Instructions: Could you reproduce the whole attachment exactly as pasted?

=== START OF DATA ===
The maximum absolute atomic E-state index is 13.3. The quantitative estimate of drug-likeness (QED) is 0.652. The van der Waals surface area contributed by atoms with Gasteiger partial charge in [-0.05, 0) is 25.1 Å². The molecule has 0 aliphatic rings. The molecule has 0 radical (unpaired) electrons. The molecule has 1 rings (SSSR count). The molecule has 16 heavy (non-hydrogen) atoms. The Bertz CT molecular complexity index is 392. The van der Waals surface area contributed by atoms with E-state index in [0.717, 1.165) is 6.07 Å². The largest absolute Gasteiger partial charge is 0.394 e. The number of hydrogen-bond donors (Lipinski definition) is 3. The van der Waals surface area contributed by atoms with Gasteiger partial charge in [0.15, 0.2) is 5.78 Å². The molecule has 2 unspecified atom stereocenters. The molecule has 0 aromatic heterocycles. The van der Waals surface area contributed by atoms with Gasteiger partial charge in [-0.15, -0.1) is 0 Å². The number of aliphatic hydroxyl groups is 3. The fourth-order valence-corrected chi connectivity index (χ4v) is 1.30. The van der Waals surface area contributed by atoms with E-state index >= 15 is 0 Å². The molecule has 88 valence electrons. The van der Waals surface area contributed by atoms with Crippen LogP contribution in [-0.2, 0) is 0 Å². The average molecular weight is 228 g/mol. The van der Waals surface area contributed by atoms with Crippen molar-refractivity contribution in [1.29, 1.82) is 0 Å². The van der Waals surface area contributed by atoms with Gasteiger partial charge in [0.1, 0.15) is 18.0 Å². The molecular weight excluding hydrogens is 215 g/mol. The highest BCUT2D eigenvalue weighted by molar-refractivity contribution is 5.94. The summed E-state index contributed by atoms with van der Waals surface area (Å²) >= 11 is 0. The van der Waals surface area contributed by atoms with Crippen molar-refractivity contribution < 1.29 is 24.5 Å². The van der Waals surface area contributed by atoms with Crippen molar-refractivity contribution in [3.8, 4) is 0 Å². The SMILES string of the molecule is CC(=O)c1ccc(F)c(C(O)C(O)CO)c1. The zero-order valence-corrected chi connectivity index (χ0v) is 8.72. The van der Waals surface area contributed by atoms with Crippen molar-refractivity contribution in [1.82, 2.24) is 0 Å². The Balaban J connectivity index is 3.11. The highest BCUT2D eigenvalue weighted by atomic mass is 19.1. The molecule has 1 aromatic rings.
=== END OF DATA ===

The maximum absolute atomic E-state index is 13.3. The quantitative estimate of drug-likeness (QED) is 0.652. The van der Waals surface area contributed by atoms with Gasteiger partial charge in [-0.05, 0) is 25.1 Å². The molecule has 0 aliphatic rings. The molecule has 0 radical (unpaired) electrons. The molecule has 1 rings (SSSR count). The molecule has 16 heavy (non-hydrogen) atoms. The Bertz CT molecular complexity index is 392. The van der Waals surface area contributed by atoms with E-state index in [0.717, 1.165) is 6.07 Å². The largest absolute Gasteiger partial charge is 0.394 e. The number of hydrogen-bond donors (Lipinski definition) is 3. The van der Waals surface area contributed by atoms with Gasteiger partial charge in [0.15, 0.2) is 5.78 Å². The molecule has 2 unspecified atom stereocenters. The molecule has 0 aromatic heterocycles. The van der Waals surface area contributed by atoms with Gasteiger partial charge in [-0.15, -0.1) is 0 Å². The number of aliphatic hydroxyl groups is 3. The fourth-order valence-corrected chi connectivity index (χ4v) is 1.30. The van der Waals surface area contributed by atoms with E-state index >= 15 is 0 Å². The molecule has 88 valence electrons. The van der Waals surface area contributed by atoms with Crippen LogP contribution in [-0.2, 0) is 0 Å². The average molecular weight is 228 g/mol. The van der Waals surface area contributed by atoms with Crippen molar-refractivity contribution in [1.29, 1.82) is 0 Å². The van der Waals surface area contributed by atoms with Gasteiger partial charge in [0.1, 0.15) is 18.0 Å². The molecular weight excluding hydrogens is 215 g/mol. The highest BCUT2D eigenvalue weighted by molar-refractivity contribution is 5.94. The summed E-state index contributed by atoms with van der Waals surface area (Å²) >= 11 is 0. The van der Waals surface area contributed by atoms with Crippen molar-refractivity contribution < 1.29 is 24.5 Å². The van der Waals surface area contributed by atoms with Crippen molar-refractivity contribution in [3.8, 4) is 0 Å². The SMILES string of the molecule is CC(=O)c1ccc(F)c(C(O)C(O)CO)c1. The zero-order valence-corrected chi connectivity index (χ0v) is 8.72. The van der Waals surface area contributed by atoms with Crippen molar-refractivity contribution in [1.82, 2.24) is 0 Å². The Balaban J connectivity index is 3.11. The highest BCUT2D eigenvalue weighted by atomic mass is 19.1. The molecule has 1 aromatic rings.